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Spenser Heaps, Deseret News
Stephen Barker tries out a virtual reality game, “The Rose Chamber,” that his daughter, Tasha Firth, bottom left, produced at the EAE Play! showcase of games created by the Entertainment Arts & Engineering video game development program at the University of Utah in Salt Lake City on Friday, Dec. 9, 2016.

SALT LAKE CITY — Outside, the room is hot, the crowd is buzzing and the DJ is bumping.

But inside 6-year-old Tarrah’s head, the sweet tones of classical music are piping through her ears as she conducts a school of fish around an underwater shipwreck.

"It's like you're really holding them!" said Tarrah, who was wearing a virtual reality headset. "I'm on a hill right now! I’m putting blowfish on my head!"

For six years, the University of Utah’s Entertainment Arts & Engineering program has been showcasing its student-designed games twice a year. But on Friday, for the first time, the students invited the public to test their games and give feedback.

Academic program manager Corinne Lewis said students in the program have worked hard to overcome the stereotype that video games are only meant for entertainment.

“We know that games can be so much more than that,” she said.

The 35 games and apps showcased at the event ranged from classic high-octane shooting games to health and educational apps.

The program is now the No. 1 ranked undergraduate and No. 3 ranked graduate video game design program in the U.S., according to the Princeton Review.

Lewis said parents touring the school with their high schoolers used to be more skeptical about the value of video games.

"In the past two years, that mindset has changed," she said. "We've seen more parents who were gamers themselves.”

The underwater virtual reality game developed by second-year graduate student Kun Cheng, for example, is the result of a collaboration with colleagues at the dance school and medical school.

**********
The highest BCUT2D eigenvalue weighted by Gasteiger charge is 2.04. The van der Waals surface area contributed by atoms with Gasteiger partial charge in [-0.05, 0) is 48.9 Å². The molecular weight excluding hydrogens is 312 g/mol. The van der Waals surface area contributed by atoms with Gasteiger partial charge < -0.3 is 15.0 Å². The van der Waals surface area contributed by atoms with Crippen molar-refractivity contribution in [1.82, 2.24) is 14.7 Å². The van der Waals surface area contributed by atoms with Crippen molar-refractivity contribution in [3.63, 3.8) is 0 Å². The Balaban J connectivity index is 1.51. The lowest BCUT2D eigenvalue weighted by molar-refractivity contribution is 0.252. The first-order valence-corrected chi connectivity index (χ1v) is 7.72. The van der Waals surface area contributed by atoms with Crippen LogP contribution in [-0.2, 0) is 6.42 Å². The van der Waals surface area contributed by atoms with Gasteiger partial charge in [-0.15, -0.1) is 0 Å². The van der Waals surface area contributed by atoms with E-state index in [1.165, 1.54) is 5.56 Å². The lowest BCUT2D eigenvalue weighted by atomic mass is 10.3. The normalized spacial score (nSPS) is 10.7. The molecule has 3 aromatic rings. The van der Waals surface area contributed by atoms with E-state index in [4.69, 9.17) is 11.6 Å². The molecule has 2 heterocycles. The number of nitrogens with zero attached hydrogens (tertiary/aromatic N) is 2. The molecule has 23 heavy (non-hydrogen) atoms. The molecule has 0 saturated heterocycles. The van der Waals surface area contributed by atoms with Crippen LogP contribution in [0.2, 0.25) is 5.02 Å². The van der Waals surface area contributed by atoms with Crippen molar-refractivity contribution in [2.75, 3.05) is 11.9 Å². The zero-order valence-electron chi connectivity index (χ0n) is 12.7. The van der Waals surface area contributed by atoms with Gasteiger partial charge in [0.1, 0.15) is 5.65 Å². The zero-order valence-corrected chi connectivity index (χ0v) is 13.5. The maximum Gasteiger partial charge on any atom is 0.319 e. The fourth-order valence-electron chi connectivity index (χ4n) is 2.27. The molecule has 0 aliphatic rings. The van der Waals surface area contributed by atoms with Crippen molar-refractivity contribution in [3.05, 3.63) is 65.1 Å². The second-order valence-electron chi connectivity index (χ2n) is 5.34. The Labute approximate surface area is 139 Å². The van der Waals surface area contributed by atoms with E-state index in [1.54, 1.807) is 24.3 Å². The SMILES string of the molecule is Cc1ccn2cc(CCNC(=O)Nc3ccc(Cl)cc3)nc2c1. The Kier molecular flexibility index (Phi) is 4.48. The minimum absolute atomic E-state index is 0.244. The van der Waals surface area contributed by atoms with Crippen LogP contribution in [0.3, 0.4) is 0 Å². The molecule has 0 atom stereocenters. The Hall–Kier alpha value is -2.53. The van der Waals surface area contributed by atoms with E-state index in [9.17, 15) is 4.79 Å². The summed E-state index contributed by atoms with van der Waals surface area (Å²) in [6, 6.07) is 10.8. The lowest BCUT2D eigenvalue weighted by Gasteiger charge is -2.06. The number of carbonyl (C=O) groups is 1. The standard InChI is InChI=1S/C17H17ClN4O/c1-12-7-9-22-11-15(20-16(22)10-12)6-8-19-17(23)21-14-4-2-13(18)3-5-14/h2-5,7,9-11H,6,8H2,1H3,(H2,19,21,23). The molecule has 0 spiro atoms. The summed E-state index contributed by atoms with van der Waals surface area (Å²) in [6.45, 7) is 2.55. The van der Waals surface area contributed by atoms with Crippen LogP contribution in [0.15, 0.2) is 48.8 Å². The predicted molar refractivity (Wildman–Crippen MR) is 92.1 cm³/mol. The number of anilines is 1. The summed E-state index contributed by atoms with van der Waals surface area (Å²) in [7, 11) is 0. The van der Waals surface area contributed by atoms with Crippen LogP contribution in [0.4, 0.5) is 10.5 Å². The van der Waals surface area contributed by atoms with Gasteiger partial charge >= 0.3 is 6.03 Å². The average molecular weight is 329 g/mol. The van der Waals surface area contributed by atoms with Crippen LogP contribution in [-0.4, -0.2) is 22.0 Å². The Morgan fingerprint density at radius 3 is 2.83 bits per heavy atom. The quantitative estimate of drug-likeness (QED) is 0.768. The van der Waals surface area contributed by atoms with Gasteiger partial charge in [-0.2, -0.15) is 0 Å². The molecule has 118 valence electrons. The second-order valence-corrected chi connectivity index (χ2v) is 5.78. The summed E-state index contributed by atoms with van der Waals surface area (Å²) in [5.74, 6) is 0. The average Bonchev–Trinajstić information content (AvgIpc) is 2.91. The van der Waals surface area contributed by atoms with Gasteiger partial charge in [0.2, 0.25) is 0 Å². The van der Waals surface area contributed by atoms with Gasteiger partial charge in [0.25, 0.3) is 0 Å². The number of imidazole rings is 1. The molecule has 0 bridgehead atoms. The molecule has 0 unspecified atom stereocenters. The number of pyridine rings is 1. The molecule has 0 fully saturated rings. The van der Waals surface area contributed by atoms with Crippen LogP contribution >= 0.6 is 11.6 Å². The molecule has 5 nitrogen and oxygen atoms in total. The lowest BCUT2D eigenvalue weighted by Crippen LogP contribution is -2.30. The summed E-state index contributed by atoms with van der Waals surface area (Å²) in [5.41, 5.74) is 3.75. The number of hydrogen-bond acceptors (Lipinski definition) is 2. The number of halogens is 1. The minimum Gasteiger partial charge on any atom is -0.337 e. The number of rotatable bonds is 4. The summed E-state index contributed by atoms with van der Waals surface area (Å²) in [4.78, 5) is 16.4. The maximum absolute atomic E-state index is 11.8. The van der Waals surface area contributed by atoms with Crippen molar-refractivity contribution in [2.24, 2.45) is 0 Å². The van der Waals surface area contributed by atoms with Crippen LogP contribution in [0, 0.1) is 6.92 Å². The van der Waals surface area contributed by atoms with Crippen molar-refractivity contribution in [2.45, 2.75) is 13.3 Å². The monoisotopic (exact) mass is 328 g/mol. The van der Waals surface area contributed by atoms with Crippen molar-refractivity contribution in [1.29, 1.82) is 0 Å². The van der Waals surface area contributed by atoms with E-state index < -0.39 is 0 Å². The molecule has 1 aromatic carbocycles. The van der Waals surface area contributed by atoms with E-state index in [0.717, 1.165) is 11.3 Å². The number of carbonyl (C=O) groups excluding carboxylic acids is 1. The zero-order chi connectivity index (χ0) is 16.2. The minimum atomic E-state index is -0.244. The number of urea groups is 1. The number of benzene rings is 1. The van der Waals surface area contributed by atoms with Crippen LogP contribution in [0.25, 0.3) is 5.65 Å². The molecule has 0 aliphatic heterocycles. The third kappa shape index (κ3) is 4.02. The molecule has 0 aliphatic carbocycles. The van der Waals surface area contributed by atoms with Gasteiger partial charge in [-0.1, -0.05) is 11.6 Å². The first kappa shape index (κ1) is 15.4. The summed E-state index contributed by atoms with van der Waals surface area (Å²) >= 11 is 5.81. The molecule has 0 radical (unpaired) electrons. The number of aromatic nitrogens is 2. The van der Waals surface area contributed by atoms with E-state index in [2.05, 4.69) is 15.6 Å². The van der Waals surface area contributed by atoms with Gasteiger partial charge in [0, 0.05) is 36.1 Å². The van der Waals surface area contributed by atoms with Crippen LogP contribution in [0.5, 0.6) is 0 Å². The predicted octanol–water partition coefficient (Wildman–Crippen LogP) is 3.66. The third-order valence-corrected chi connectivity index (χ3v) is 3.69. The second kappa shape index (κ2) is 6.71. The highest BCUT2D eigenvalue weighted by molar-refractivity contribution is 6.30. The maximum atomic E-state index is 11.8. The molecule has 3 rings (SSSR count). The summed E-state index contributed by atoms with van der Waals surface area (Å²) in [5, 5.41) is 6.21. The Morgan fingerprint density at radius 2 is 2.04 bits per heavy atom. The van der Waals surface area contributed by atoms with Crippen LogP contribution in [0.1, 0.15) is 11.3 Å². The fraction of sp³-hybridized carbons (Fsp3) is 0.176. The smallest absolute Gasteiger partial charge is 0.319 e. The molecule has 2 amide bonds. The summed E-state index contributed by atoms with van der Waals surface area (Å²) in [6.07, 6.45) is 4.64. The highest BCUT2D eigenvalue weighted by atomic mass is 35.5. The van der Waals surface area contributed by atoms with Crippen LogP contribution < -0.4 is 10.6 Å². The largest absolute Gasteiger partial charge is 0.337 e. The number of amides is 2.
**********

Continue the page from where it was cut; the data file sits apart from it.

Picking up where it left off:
They wondered whether he could design a game that would be comforting to children with autism and help them learn spatial reasoning.

Cheng designed a virtual reality game where players use the headset and controls to conduct schools of fish, grab and throw sharks, and teleport themselves to the top of an underwater arch or the safety of a cave.

Cheng and his fellow students call the game ACE (Autism Choreographic Experience). They hope to conduct a study to see if the game helps children with autism.

"We think about our entire lives as work," said Roger Altizer, director and founder of The GApp Lab, a group of about three dozen students at the U. who focus specifically on making medical and educational video games and apps. "We think about medicine, it's work. We think about physical therapy, it's work. But when we play, we heal faster and learn more."

Other creations of the lab include Mole ID, an app that allows patients to crowdsource expert opinions on suspicious moles, which gives dermatologists reach into rural areas.

Another app called ARBI (Augmented Reality Body Image), allows patients to virtually pinch and prod an avatar into what they think their body looks like. It’s meant to help patients with body dysmorphia.

Other popular games at the event included a virtual reality version of an "escape room” where players must use clues to get out of a locked room; a two-player virtual version of hide-and-seek; and a 3-D art simulator.

Lewis said many of the students work closely with colleagues in the business school and medical school to develop their games. Graduate students often go on to become full-time game developers with dreams of starting their own studios, she said.

Sean Keanaaina, a former U. student who now works at EA in Salt Lake City, said his final project started as an augmented reality game and became a game about Hawaiian culture and mythology.

"You're chasing the fun," said Keanaaina, who is Hawaiian. "You're chasing the thing that drives and motivates payers. … Games can be a form of expression.”

As for Tarrah, she gave Cheng's game two thumbs up.

"I like how it was programmed," Tarrah said, confidently. "I like how they made it so we can touch blowfish and also you can touch other animals."

Tarrah's father, Joseph Spence, a programmer, said his children have gotten interested in coding through exposure to his job.

"People approach programming like it's a logical activity, but really, at the higher levels, it's not," Spence said. "It's actually really artistic. There are multiple ways to fix a problem. … The more creative and artistic a person is, the more of a genius programmer they are."